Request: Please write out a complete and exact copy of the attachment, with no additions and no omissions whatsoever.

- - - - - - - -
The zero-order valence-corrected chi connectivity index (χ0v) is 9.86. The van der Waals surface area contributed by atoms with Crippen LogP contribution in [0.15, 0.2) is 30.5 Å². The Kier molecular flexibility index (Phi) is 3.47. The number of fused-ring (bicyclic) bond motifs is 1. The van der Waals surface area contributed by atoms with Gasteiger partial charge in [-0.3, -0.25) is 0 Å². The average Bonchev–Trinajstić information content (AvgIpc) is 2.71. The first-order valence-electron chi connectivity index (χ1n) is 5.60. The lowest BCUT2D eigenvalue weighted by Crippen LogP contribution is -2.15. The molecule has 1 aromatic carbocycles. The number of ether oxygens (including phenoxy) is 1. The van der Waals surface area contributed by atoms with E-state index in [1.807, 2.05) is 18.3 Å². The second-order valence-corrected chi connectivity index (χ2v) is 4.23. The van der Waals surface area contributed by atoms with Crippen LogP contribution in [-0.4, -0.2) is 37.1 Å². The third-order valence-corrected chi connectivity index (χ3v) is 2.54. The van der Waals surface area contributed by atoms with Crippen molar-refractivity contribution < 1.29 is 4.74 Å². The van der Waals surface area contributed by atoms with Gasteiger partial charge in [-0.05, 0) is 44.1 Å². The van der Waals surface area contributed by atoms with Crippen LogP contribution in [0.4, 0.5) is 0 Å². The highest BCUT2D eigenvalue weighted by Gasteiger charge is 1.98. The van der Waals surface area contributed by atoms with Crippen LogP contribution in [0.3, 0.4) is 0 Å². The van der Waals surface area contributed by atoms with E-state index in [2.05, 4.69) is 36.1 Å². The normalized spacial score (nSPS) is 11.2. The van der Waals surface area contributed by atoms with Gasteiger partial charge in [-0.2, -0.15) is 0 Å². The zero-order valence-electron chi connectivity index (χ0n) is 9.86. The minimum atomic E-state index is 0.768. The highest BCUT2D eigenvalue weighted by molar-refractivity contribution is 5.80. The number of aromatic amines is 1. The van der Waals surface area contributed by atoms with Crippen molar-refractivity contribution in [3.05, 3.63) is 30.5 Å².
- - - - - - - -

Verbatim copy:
The zero-order valence-corrected chi connectivity index (χ0v) is 9.86. The van der Waals surface area contributed by atoms with Crippen LogP contribution in [0.15, 0.2) is 30.5 Å². The Kier molecular flexibility index (Phi) is 3.47. The number of fused-ring (bicyclic) bond motifs is 1. The van der Waals surface area contributed by atoms with Gasteiger partial charge in [-0.3, -0.25) is 0 Å². The average Bonchev–Trinajstić information content (AvgIpc) is 2.71. The first-order valence-electron chi connectivity index (χ1n) is 5.60. The lowest BCUT2D eigenvalue weighted by Crippen LogP contribution is -2.15. The molecule has 1 aromatic carbocycles. The number of ether oxygens (including phenoxy) is 1. The van der Waals surface area contributed by atoms with E-state index in [1.807, 2.05) is 18.3 Å². The second-order valence-corrected chi connectivity index (χ2v) is 4.23. The van der Waals surface area contributed by atoms with Crippen LogP contribution in [-0.4, -0.2) is 37.1 Å². The third-order valence-corrected chi connectivity index (χ3v) is 2.54. The van der Waals surface area contributed by atoms with Crippen molar-refractivity contribution < 1.29 is 4.74 Å². The van der Waals surface area contributed by atoms with Gasteiger partial charge in [-0.05, 0) is 44.1 Å². The van der Waals surface area contributed by atoms with Crippen LogP contribution in [0.4, 0.5) is 0 Å². The highest BCUT2D eigenvalue weighted by Gasteiger charge is 1.98. The van der Waals surface area contributed by atoms with Crippen LogP contribution in [0.3, 0.4) is 0 Å². The van der Waals surface area contributed by atoms with E-state index in [2.05, 4.69) is 36.1 Å². The normalized spacial score (nSPS) is 11.2. The van der Waals surface area contributed by atoms with Gasteiger partial charge in [-0.2, -0.15) is 0 Å². The zero-order valence-electron chi connectivity index (χ0n) is 9.86. The minimum atomic E-state index is 0.768. The highest BCUT2D eigenvalue weighted by molar-refractivity contribution is 5.80. The number of aromatic amines is 1. The van der Waals surface area contributed by atoms with Crippen molar-refractivity contribution in [3.05, 3.63) is 30.5 Å².